Expressway: Unpacking parental advice for college

Barbara Mars of Plainview with her daughter Kaitlyn, Barbara Mars of Plainview with her daughter Kaitlyn, a student at Molloy College in Rockville Centre. Photo Credit: Lauren Mars

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Pop into some stores these days and you'll likely encounter a colorful college dorm section. In a few weeks, high school graduates will morph into college freshmen.

When it was my daughter Kaitlin's turn two years ago, we loaded up a cart at Bed, Bath & Beyond. She was prepared with supplies. But was she really ready? Every parent of a first-timer worries.

After setting up her dorm room at SUNY Oneonta (one of the top five most exhausting days of my life), I slipped a piece of my heart -- a carefully composed letter -- under her pillow and steeled myself to exit gracefully. I wrote:

To my college-bound daughter,

Don't worry, this will not be a lengthy letter conveying how incredibly proud I am of you as my daughter. I will not go on and on about how far you've come these past few years, academically, socially, personally, etc. I promise not to brag about what a kind and considerate young woman you've become, as a sister, daughter and friend.

But what I will do is offer you some motherly advice as you leave for college and begin this exciting, character developing chapter in your young life.

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Not necessarily in importance order:

1. Don't take the easy way out. Some of life's most worthwhile experiences start with an uphill climb or a bellyful of butterflies.

2. Write in your journal and include at least one positive entry each time. You have much to be grateful for.

3. Breathe. Deeply. Your breath is part of you 24/7. Use it to keep yourself centered and strong.

4. Plan your meals. This will help you to eat healthier. (Ex. If you already had ice cream after lunch, don't have ice cream after dinner. Yes, this includes frozen yogurt.)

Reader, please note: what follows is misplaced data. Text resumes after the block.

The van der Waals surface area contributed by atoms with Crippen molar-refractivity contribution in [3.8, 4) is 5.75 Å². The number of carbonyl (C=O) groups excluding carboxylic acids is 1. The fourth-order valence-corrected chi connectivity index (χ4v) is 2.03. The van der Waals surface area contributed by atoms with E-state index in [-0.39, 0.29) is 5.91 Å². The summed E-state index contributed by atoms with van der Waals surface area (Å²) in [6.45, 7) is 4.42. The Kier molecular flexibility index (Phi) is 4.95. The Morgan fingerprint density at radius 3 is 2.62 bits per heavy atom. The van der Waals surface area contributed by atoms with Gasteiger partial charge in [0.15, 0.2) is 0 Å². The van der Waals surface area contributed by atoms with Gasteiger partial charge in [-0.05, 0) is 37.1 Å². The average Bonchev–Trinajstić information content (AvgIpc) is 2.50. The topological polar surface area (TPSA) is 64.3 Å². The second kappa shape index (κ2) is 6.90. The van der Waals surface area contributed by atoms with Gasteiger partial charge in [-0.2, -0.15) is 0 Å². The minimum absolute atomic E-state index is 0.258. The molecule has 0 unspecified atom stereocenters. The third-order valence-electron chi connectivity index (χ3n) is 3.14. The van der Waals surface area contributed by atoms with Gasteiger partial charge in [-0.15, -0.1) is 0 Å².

5. Be true to yourself. (You've already exhibited this by switching high schools in your junior year)

6. Trust 90% of the people about 80% of the time. Don't believe everything you hear.

7. Floss.

8. Share your feelings with someone who's a good listener. (I am just a text away.)

9. Sleep on it. (And get enough sleep.) Don't make rash decisions. Take the appropriate amount of time to think things through.

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10. Moisturize.

11. Every now and then give in to feeling blue. Have a good cry, or that king-size Reese's. A sunnier horizon is right over the hill.

12. If you're feeling homesick, look up at the moon: It's the same silvery orb that dad, your sister and I can see. We are always with you, no matter how far you roam.

And last, but certainly not least: As you go forward in life, your most important accomplishment is not the knowledge you will receive or the impressive grades or accolades you will earn, but that you will be remembered for being kind and making a difference in others' lives. You already have, and I know you will going forward.

With my deepest love and confidence in you,

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Mom

One week after dropping her off, my father passed away. Two days later as she dressed for the wake, my mom fell and broke her hip. My daughter came home for the funeral and never returned to school that semester. She followed No. 5, helped care for her grandmother (and me) and enrolled at Molloy College in Rockville Centre, where she has earned a place on the dean's list for all three semesters.

Reader Barbara Mars lives in Plainview.

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